For a minute or two, I sat there motionless, staring from one face to another in the huge conference room where I was being interviewed for my next rotation in the hospital. New rules were being announced. I could hear a brick sink low in my gut when they said I had no choice â€“ a three month rotation in General Surgery was mandatory for every doctor who was fresh out of medical school. Is Surgery really so star-spangled awesome that I must work there whether I like it or not? I would say: NO! But who listens to us â€“ the untouchables on the lowest tier of the hospital hierarchy.
I gulped, nodded and signed on the dotted line, sealing my fate. My stomach grumbled some more, brain screamed silent, despicable words at the interview panel for their sheer audacity and shamelessness â€“ â€œwhatever happened to freedom of choiceâ€ , said reason. At that moment, survival seemed unlikely.
I came home, slumped into a chair and furiously sent text messages to anyone who would listen. You canâ€™t just join Surgery and not rant about it. Many a â€œthis too shall passâ€, â€œyou will do fineâ€ and â€œbe carefulâ€ later, I felt better. The place better have McSteamy, McDreamy and House if they expected me to work there.
I walked towards the Surgery Department avoiding the ocean of salivary secretions on the road that people so happily add to everyday. Clearly, hygiene â€“ that too at a hospital where it is of the utmost importance â€“ takes a backseat so it doesnâ€™t matter if you riddle the pavements with your bacteria-laden spit. The ward is located on one corner of a hospital in a dingy, old building that reminded me of Snapeâ€™s Potionâ€™s class, except this reeked of Pyodine and Dettol instead of nasty, boil-inducing potions.
I introduced myself to the lounge full of doctors and, to my utter disappointment, there were no McDreamys or McSteamys. Greyâ€™s Anatomy was a lie. To make matters worse, I had come across one of the worst â€œGhooran Chatoosâ€ in the whole hospital. I couldnâ€™t believe my luck.
Ghooran Chatoo not only took pride in being a walking-talking MRI machine, he also excelled at the art of offending anyone in the doctorsâ€™ lounge by tuning in to â€œPashto Mujraâ€ TV channels. If bookstores stocked â€œSexual Harassment 101 for Dummiesâ€, he would have been the perfect candidate.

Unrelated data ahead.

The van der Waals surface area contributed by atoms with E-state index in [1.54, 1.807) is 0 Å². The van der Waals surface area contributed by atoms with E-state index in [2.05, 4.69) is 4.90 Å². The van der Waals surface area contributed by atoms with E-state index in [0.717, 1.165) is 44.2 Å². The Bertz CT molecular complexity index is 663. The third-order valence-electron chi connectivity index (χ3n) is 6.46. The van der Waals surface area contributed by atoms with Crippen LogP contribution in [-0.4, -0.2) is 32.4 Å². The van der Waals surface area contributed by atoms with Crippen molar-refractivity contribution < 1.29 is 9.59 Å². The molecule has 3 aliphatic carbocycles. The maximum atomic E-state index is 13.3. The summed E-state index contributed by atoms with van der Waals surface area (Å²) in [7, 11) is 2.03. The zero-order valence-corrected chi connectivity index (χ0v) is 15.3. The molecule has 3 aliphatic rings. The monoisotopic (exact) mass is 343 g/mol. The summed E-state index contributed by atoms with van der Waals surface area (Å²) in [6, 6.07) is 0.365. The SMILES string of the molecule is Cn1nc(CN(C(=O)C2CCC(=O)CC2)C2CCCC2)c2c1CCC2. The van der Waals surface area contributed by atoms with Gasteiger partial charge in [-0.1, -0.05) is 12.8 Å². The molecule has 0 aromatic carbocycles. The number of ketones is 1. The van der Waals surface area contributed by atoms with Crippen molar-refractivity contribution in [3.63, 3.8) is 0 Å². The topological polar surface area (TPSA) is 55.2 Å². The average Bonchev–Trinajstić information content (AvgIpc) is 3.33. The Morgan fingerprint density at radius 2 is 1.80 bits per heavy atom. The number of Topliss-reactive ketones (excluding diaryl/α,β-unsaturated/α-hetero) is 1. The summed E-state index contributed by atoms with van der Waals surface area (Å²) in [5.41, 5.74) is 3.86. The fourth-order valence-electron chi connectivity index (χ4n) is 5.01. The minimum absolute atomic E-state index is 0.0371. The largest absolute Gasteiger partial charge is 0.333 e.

The next day, I bought myself a hideous set of green scrubs and went to the Operation Room. To call it an Operation Room is wrong because itâ€™s more like a fish market in a distant village in China. Suffice to say, I scrubbed and squeezed my way towards one of the tables and started observing the procedure. Within two minutes, (and as karma would delightfully have it), the surgeon who was operating had nicked a vessel and nobody but yours truly stood in the line of fire. The icky, warm blood hit my hands, scrubs and nose. I laughed through my teeth and excused myself politely but I was told that unless the procedure ends and / or in case of a dire emergency, nobody is allowed to leave.
During the next few days, I learned how to stitch wounds and it did not feel like sewing, as one of my professors once told me flashing a Cheshire cat grin. I wish I couldâ€™ve said, â€œYou sew inanimate objects, retards!â€ Ah, the things we leave unsaid.
The experience in the Emergency Room during my second month left me speechless. If bomb blasts donâ€™t kill our people, they shoot and stab each other. Ergo, everyday there are at least five or six gunshot wounds and one or two stab injuries.
As the third and final month approached, I found myself counting down the minutes. Patience may be a virtue but not when it comes to living one of your worst nightmares. Add karma to the equation because the bitch really wants to get back at you for some reason, and Iâ€™m screaming profanities at lifeâ€™s atrocities, albeit soundlessly.
Despite the incessant chatter by the resident surgeons encouraging me to join the Dark Side and long discussions on how surgery is the savior of mankind, I have resolutely denied all interference, cake notwithstanding. My fate is my own: nobody gets to drag me to that hell hole. Not again.
Thirteen is a narcissistic, obsessive doctor who is mostly a pain in the ass or neck (depending on whether youâ€™re a glass half full or empty sort of person).